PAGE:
Two actual headlines: "Eagles' top-secret timeline for Carson Wentz's recovery remains a mystery" and "Carson Wentzpractice pattern surprising -- but not."

These stories are the product of a football populace that demands daily updates, when sometimes there isn't much for an outsider to conclude. It's going to take time to evaluate Wentz's recovery, so here's to letting the story develop before jumping to conclusions.

Doug Baldwin, WR, Seattle Seahawks:Seahawks coach Pete Carroll says he's not worried that Baldwin's knee injury could keep him out for the entire preseason. But actions speak louder than words, and Baldwin's absence is especially problematic because he's so much better than any other wideout on Seattle's roster. As SiriusXM analyst Geoff Schwartz noted, "A sore knee heading into camp doesn't get better during the season, even if you take off part of camp."

This is not a season in which the Seahawks can afford to have Baldwin fighting through injury for 17 weeks.

The "Fat Rob" moniker: RIP "Fat Rob" Kelley. Long live "Fit Rob." The slimmed-downRedskins running back has been alternating first-team reps with rookie Derrius Guice during camp.

The NFL, every week that safety Eric Reid doesn't have a job: When the Titans lost safety Johnathan Cyprien to a torn ACL, it looked like Reid might finally land with an NFL team. Three weather-related flight cancellations later, the team picked up Kenny Vaccaro instead. Reid has an ongoing collusion case against the NFL that complicates matters, but it's embarrassing he hasn't found a job yet.

Reid, who has a similar skill set to Vaccaro, finished out last season playing some of the best football of his career. Versatility like his is prized in today's NFL. Vaccaro struggled last year. There is no good reason for Reid to be unemployed.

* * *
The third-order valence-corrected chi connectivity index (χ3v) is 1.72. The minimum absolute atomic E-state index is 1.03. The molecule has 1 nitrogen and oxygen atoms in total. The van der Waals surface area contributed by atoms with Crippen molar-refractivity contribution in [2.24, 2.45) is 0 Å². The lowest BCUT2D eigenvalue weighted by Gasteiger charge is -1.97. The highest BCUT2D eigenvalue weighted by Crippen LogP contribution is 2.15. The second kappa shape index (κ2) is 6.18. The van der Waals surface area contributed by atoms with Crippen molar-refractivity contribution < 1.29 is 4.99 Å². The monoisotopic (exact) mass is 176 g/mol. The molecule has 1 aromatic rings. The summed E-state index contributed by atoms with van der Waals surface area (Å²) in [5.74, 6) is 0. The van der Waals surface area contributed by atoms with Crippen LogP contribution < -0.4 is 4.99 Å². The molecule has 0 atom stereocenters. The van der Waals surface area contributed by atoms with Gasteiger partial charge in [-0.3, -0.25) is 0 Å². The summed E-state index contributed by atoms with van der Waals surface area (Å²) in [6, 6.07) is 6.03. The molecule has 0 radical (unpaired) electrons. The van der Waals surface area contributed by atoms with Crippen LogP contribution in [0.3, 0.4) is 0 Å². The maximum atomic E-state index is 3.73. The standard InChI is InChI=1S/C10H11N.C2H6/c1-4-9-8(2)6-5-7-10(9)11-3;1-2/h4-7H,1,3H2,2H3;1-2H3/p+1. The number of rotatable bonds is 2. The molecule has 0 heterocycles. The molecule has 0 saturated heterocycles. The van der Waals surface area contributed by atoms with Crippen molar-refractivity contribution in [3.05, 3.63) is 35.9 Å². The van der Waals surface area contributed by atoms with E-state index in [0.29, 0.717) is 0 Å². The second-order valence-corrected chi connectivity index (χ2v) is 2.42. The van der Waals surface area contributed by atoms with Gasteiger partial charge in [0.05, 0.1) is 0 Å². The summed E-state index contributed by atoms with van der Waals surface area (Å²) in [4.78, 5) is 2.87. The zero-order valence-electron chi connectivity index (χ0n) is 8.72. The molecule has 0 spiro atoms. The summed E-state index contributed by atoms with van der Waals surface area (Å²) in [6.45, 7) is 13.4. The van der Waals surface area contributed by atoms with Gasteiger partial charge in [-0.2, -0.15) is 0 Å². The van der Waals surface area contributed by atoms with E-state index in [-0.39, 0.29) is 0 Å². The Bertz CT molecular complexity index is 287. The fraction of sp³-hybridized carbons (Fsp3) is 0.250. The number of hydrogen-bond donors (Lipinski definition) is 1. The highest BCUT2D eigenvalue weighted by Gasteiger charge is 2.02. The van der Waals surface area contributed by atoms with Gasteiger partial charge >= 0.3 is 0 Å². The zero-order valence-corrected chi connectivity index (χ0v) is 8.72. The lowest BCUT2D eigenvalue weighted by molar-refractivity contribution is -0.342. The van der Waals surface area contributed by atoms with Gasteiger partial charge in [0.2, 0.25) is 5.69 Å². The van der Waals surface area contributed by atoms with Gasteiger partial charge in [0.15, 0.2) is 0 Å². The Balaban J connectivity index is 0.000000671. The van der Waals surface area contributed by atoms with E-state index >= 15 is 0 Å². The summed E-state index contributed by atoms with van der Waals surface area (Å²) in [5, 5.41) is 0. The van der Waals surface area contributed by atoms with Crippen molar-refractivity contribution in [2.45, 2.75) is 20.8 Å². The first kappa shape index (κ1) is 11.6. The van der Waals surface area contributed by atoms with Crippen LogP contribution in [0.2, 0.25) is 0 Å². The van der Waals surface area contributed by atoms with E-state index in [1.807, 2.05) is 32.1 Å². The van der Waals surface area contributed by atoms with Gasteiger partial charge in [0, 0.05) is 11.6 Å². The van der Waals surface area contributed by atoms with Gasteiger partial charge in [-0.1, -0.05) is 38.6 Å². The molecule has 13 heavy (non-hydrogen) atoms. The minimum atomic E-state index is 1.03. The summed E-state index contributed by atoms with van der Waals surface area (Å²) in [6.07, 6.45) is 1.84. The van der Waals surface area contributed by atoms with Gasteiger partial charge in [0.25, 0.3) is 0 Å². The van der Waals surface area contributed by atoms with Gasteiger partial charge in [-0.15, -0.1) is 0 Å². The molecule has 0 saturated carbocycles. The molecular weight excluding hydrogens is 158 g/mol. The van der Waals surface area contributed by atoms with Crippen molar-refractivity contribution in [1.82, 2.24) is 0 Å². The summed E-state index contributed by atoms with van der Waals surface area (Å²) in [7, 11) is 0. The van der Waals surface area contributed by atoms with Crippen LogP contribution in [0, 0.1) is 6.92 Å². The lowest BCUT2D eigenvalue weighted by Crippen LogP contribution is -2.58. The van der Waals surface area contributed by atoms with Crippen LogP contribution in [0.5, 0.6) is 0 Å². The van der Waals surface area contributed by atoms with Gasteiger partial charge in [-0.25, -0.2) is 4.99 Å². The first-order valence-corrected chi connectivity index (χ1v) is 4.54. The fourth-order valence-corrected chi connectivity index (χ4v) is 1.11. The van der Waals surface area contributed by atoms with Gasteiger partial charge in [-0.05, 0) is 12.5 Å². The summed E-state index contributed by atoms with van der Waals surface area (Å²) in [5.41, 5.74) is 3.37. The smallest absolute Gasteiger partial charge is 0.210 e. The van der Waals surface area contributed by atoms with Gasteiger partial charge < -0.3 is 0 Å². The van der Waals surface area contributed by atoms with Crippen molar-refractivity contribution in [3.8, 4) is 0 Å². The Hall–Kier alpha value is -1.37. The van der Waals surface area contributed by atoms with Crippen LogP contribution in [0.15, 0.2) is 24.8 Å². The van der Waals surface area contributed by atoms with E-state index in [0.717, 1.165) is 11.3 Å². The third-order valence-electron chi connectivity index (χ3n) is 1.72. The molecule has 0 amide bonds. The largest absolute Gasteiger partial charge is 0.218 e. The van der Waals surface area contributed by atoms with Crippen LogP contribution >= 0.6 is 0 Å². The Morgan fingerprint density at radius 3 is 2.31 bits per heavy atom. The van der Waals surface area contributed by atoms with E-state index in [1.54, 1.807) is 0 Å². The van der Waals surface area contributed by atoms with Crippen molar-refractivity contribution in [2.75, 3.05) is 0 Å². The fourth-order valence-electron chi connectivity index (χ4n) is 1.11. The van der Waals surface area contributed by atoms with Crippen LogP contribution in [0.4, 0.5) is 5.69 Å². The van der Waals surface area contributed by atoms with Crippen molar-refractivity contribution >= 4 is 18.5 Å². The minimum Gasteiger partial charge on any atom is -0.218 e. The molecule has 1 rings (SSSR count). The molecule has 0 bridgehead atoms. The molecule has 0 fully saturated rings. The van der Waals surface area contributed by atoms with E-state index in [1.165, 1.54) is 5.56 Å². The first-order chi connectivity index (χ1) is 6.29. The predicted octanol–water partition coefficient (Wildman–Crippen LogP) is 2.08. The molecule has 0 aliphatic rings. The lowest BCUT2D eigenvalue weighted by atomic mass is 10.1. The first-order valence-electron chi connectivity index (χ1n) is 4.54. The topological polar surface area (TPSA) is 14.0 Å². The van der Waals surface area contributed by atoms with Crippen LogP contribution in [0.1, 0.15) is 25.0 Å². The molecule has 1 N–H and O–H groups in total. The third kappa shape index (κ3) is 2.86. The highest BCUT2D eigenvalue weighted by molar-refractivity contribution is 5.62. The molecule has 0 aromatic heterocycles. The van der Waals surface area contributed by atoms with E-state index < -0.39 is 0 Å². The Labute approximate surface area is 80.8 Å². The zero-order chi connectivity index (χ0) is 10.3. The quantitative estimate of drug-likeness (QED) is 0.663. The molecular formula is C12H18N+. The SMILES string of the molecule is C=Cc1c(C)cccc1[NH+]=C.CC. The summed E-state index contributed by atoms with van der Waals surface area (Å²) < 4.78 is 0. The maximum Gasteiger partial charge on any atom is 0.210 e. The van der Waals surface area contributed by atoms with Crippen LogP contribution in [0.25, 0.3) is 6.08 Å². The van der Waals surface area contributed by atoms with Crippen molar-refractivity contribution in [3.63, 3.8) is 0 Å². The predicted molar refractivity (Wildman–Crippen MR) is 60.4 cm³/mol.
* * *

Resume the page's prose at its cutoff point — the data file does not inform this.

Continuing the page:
Sam Bradford's well-being: Bradford has stayed healthy at Cardinals camp, which is a big deal after his lost 2017 season. But there should be concern about whether he can stay healthy through the team's Week 3 matchup against the Rams and Ndamukong Suh.

"I always mark the calendar when I have Sam Bradford on there, no matter what," Suh told the Around The NFL Podcast on Thursday during our trip to Rams camp. "Whether it was when we were rookies, when he was in St. Louis or when he was any other place. I've always looked forward to going against him."

Asked if he talks a little extra trash to the man taken one spot ahead of him in the 2010 NFL Draft -- a slight the No. 2 overall pick has not forgotten -- Suh responded, "I'm not much of a talker, but I'll definitely try to hit him as hard as I can."

All of this was said with a smile on Suh's face. He appears remarkably calm and focused, relishing the chance to join a division champion where he's not the team leader or focus of the media. The Rams boast incredible depth on defense, especially in the secondary, where they love the contributions that cornerbacks Troy Hill and Nickell Robey-Coleman are making each day. After forcing defensive coordinator Wade Phillips to work with pieces that didn't necessarily fit his defense a year ago, general manager Les Snead stocked the roster with guys Phillips craved. Starting with Suh.